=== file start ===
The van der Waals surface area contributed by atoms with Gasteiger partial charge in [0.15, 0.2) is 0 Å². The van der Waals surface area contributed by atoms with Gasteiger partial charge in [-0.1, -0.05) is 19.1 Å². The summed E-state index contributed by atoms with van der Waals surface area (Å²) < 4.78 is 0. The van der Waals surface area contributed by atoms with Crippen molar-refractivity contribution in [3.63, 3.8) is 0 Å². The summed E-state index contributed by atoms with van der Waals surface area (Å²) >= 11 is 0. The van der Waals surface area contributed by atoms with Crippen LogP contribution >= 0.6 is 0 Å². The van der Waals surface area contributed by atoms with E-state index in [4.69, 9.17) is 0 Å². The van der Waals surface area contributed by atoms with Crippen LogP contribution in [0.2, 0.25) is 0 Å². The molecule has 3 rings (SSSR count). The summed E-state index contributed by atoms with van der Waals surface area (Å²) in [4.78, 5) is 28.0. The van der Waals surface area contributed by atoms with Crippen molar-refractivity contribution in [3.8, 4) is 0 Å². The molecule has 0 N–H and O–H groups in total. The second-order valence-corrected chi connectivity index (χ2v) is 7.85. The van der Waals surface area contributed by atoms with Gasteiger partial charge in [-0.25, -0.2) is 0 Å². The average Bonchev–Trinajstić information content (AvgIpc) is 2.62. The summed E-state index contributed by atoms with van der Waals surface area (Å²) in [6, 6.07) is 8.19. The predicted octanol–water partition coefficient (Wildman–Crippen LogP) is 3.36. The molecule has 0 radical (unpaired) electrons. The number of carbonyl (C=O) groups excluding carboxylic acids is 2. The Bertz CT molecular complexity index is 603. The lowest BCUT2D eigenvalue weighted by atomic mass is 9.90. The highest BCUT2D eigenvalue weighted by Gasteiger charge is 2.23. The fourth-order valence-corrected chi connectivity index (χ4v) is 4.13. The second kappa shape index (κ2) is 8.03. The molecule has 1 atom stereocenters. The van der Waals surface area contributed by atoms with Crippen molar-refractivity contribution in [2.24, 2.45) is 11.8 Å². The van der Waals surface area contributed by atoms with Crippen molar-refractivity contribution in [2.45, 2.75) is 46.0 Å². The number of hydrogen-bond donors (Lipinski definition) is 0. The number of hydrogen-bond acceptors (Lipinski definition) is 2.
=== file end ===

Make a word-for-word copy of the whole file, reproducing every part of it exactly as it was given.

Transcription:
The van der Waals surface area contributed by atoms with Gasteiger partial charge in [0.15, 0.2) is 0 Å². The van der Waals surface area contributed by atoms with Gasteiger partial charge in [-0.1, -0.05) is 19.1 Å². The summed E-state index contributed by atoms with van der Waals surface area (Å²) < 4.78 is 0. The van der Waals surface area contributed by atoms with Crippen molar-refractivity contribution in [3.63, 3.8) is 0 Å². The summed E-state index contributed by atoms with van der Waals surface area (Å²) >= 11 is 0. The van der Waals surface area contributed by atoms with Crippen LogP contribution >= 0.6 is 0 Å². The van der Waals surface area contributed by atoms with E-state index in [4.69, 9.17) is 0 Å². The van der Waals surface area contributed by atoms with Crippen LogP contribution in [0.2, 0.25) is 0 Å². The molecule has 3 rings (SSSR count). The summed E-state index contributed by atoms with van der Waals surface area (Å²) in [4.78, 5) is 28.0. The van der Waals surface area contributed by atoms with Crippen molar-refractivity contribution in [3.8, 4) is 0 Å². The molecule has 0 N–H and O–H groups in total. The second-order valence-corrected chi connectivity index (χ2v) is 7.85. The van der Waals surface area contributed by atoms with Gasteiger partial charge in [-0.25, -0.2) is 0 Å². The average Bonchev–Trinajstić information content (AvgIpc) is 2.62. The summed E-state index contributed by atoms with van der Waals surface area (Å²) in [6, 6.07) is 8.19. The predicted octanol–water partition coefficient (Wildman–Crippen LogP) is 3.36. The molecule has 0 radical (unpaired) electrons. The number of carbonyl (C=O) groups excluding carboxylic acids is 2. The Bertz CT molecular complexity index is 603. The lowest BCUT2D eigenvalue weighted by atomic mass is 9.90. The highest BCUT2D eigenvalue weighted by Gasteiger charge is 2.23. The fourth-order valence-corrected chi connectivity index (χ4v) is 4.13. The second kappa shape index (κ2) is 8.03. The molecule has 1 atom stereocenters. The van der Waals surface area contributed by atoms with Crippen molar-refractivity contribution in [2.24, 2.45) is 11.8 Å². The van der Waals surface area contributed by atoms with Crippen molar-refractivity contribution in [2.45, 2.75) is 46.0 Å². The number of hydrogen-bond donors (Lipinski definition) is 0. The number of hydrogen-bond acceptors (Lipinski definition) is 2.